Announcement

Collapse
No announcement yet.

Stag Overheating

Collapse
X
 
  • Filter
  • Time
  • Show
Clear All
new posts

    Stag Overheating

    How many of us have been told, at the various shows that we have attended, that the Stag was always prone to overheating? I always say that, in my ownership (7 years), my Stag (1973 MOD), has never overheated - famous last words!
    What is the definitive answer to the question as to why this bad reputation has been earned? Was it:
    a. Bad design of the waterways?
    b. Bad positioning of the waterpump?
    c. British Leyland's poor quality control?
    d. Something else.
    e. A combination of all of the above

    I would love to be able to print up some sort of definitive explanation and pass on to the "knowledgeable" fans who often tell me of their - or their friends' - bad experiences. Judging by the number of times I have been asked in the past, I reckon I would have to print up a considerable number of handouts!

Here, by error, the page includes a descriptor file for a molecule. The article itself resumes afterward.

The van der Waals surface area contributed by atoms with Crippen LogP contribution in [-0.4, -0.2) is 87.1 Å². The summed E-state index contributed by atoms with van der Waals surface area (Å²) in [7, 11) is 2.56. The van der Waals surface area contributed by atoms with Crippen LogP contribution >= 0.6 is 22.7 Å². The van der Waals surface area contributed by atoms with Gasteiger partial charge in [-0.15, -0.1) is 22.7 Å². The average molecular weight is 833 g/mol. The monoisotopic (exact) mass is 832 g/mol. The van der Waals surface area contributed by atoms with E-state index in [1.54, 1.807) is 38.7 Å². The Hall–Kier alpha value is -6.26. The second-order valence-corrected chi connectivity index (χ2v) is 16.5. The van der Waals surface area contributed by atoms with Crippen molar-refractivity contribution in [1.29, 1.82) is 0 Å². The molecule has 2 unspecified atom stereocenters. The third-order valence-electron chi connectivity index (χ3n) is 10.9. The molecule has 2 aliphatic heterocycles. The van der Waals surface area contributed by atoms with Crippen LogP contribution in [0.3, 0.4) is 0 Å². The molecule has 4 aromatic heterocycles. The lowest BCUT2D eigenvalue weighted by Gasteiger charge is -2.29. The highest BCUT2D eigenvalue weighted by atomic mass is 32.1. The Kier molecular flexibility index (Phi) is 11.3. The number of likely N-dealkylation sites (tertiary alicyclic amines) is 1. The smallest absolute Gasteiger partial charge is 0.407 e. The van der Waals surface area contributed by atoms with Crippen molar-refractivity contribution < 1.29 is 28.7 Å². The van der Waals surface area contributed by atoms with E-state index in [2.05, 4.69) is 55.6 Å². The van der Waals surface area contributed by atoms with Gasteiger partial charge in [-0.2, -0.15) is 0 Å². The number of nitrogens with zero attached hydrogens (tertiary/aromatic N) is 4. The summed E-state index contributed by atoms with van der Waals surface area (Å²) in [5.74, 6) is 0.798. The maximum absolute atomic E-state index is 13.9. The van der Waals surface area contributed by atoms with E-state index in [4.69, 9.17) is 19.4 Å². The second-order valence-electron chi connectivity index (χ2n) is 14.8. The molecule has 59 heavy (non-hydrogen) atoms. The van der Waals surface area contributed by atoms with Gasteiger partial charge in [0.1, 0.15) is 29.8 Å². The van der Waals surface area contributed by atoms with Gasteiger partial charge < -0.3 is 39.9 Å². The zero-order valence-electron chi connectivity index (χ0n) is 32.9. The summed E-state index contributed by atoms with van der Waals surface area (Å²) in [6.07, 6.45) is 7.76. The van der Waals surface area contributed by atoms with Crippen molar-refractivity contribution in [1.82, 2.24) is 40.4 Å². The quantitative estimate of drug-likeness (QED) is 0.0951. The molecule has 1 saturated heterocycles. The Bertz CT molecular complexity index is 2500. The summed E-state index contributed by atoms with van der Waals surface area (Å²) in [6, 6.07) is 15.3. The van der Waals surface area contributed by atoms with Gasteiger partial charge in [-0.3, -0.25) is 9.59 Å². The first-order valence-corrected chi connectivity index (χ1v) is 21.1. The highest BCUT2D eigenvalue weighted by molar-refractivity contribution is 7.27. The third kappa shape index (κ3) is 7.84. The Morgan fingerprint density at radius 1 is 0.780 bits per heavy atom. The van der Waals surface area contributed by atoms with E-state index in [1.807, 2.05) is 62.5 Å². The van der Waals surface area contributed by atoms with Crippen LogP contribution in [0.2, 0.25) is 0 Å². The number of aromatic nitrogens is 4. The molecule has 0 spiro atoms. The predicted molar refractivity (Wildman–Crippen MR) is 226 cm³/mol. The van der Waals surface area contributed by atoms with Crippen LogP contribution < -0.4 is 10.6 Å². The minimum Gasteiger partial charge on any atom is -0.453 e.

1973 Mk 1.5 TV8 Man Brooklands Green

    #2
    As someone who has driven and maintained my own Stags for over 100,000 miles in 30 years, I have some insight into this. I would say it is C. BL poor quality control.

    Poor quality control resulted in many engines built without ensuring the waterways were clear of casting sand. This reduced the water flow in the passages, with some ending up in the radiator. Result: overheating, head gaskets failing, heads warping. Dealers didn't see that many Stags so, when one came in for warranty work, the heads were removed, new gaskets fitted and sent out again, without curing the basic fault of blocked waterways in block and radiator. Result: repeat failure, engine replaced hopefully under warranty. Replacement engine may have been good, or may not.